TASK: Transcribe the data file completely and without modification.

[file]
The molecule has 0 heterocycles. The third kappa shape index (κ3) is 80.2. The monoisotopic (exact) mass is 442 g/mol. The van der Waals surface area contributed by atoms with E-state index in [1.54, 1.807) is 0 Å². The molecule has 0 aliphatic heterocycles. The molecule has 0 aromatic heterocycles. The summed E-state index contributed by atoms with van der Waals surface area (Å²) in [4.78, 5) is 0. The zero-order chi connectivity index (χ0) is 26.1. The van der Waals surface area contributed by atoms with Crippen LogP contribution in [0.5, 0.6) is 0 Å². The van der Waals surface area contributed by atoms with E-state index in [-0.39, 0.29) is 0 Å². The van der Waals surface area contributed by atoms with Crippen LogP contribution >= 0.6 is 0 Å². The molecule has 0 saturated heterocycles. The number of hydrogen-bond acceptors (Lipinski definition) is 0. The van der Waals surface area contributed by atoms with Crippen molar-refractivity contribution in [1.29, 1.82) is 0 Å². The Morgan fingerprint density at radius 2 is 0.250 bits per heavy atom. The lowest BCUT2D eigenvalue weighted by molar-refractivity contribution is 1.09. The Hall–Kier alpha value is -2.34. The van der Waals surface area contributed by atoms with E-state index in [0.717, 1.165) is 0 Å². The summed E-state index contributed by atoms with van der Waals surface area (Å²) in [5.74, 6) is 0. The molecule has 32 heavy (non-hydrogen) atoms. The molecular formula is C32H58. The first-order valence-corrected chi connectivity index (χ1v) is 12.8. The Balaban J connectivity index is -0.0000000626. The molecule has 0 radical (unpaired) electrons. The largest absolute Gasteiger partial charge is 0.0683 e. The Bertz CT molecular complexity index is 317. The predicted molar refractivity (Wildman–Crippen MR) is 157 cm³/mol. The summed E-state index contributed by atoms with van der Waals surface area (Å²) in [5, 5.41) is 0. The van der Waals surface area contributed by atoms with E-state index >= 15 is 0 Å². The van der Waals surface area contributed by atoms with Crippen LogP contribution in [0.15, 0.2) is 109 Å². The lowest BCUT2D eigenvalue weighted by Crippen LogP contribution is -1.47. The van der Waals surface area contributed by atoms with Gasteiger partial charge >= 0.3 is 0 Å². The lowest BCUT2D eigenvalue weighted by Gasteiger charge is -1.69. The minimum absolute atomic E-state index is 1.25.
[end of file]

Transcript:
The molecule has 0 heterocycles. The third kappa shape index (κ3) is 80.2. The monoisotopic (exact) mass is 442 g/mol. The van der Waals surface area contributed by atoms with E-state index in [1.54, 1.807) is 0 Å². The molecule has 0 aliphatic heterocycles. The molecule has 0 aromatic heterocycles. The summed E-state index contributed by atoms with van der Waals surface area (Å²) in [4.78, 5) is 0. The zero-order chi connectivity index (χ0) is 26.1. The van der Waals surface area contributed by atoms with Crippen LogP contribution in [0.5, 0.6) is 0 Å². The van der Waals surface area contributed by atoms with E-state index in [-0.39, 0.29) is 0 Å². The van der Waals surface area contributed by atoms with Crippen LogP contribution >= 0.6 is 0 Å². The molecule has 0 saturated heterocycles. The number of hydrogen-bond acceptors (Lipinski definition) is 0. The van der Waals surface area contributed by atoms with Crippen molar-refractivity contribution in [1.29, 1.82) is 0 Å². The Morgan fingerprint density at radius 2 is 0.250 bits per heavy atom. The lowest BCUT2D eigenvalue weighted by molar-refractivity contribution is 1.09. The Hall–Kier alpha value is -2.34. The van der Waals surface area contributed by atoms with E-state index in [0.717, 1.165) is 0 Å². The summed E-state index contributed by atoms with van der Waals surface area (Å²) in [5.74, 6) is 0. The molecule has 32 heavy (non-hydrogen) atoms. The molecular formula is C32H58. The first-order valence-corrected chi connectivity index (χ1v) is 12.8. The Balaban J connectivity index is -0.0000000626. The molecule has 0 radical (unpaired) electrons. The largest absolute Gasteiger partial charge is 0.0683 e. The Bertz CT molecular complexity index is 317. The predicted molar refractivity (Wildman–Crippen MR) is 157 cm³/mol. The summed E-state index contributed by atoms with van der Waals surface area (Å²) in [5, 5.41) is 0. The van der Waals surface area contributed by atoms with E-state index >= 15 is 0 Å². The van der Waals surface area contributed by atoms with Crippen LogP contribution in [0.15, 0.2) is 109 Å². The lowest BCUT2D eigenvalue weighted by Crippen LogP contribution is -1.47. The van der Waals surface area contributed by atoms with Gasteiger partial charge >= 0.3 is 0 Å². The lowest BCUT2D eigenvalue weighted by Gasteiger charge is -1.69. The minimum absolute atomic E-state index is 1.25.